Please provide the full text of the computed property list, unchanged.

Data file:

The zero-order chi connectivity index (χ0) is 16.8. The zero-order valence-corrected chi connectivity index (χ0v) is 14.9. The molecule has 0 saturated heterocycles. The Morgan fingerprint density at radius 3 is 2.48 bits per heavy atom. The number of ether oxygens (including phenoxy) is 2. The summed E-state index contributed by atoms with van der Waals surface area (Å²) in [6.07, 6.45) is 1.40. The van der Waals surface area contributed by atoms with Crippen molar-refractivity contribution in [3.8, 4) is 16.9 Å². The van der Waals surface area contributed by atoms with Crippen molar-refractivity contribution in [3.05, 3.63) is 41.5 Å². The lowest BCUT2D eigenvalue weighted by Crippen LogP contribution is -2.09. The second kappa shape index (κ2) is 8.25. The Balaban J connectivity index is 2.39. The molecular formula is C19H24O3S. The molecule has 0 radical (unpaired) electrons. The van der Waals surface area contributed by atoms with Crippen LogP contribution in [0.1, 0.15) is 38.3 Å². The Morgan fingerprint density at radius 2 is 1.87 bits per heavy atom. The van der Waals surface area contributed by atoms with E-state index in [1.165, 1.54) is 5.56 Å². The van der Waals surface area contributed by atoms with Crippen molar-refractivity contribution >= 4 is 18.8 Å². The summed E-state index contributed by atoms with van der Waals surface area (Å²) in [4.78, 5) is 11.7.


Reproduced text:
The zero-order chi connectivity index (χ0) is 16.8. The zero-order valence-corrected chi connectivity index (χ0v) is 14.9. The molecule has 0 saturated heterocycles. The Morgan fingerprint density at radius 3 is 2.48 bits per heavy atom. The number of ether oxygens (including phenoxy) is 2. The summed E-state index contributed by atoms with van der Waals surface area (Å²) in [6.07, 6.45) is 1.40. The van der Waals surface area contributed by atoms with Crippen molar-refractivity contribution in [3.8, 4) is 16.9 Å². The van der Waals surface area contributed by atoms with Crippen molar-refractivity contribution in [3.05, 3.63) is 41.5 Å². The lowest BCUT2D eigenvalue weighted by Crippen LogP contribution is -2.09. The second kappa shape index (κ2) is 8.25. The Balaban J connectivity index is 2.39. The molecular formula is C19H24O3S. The molecule has 0 radical (unpaired) electrons. The van der Waals surface area contributed by atoms with Crippen LogP contribution in [0.1, 0.15) is 38.3 Å². The Morgan fingerprint density at radius 2 is 1.87 bits per heavy atom. The van der Waals surface area contributed by atoms with E-state index in [1.165, 1.54) is 5.56 Å². The van der Waals surface area contributed by atoms with Crippen molar-refractivity contribution >= 4 is 18.8 Å². The summed E-state index contributed by atoms with van der Waals surface area (Å²) in [4.78, 5) is 11.7.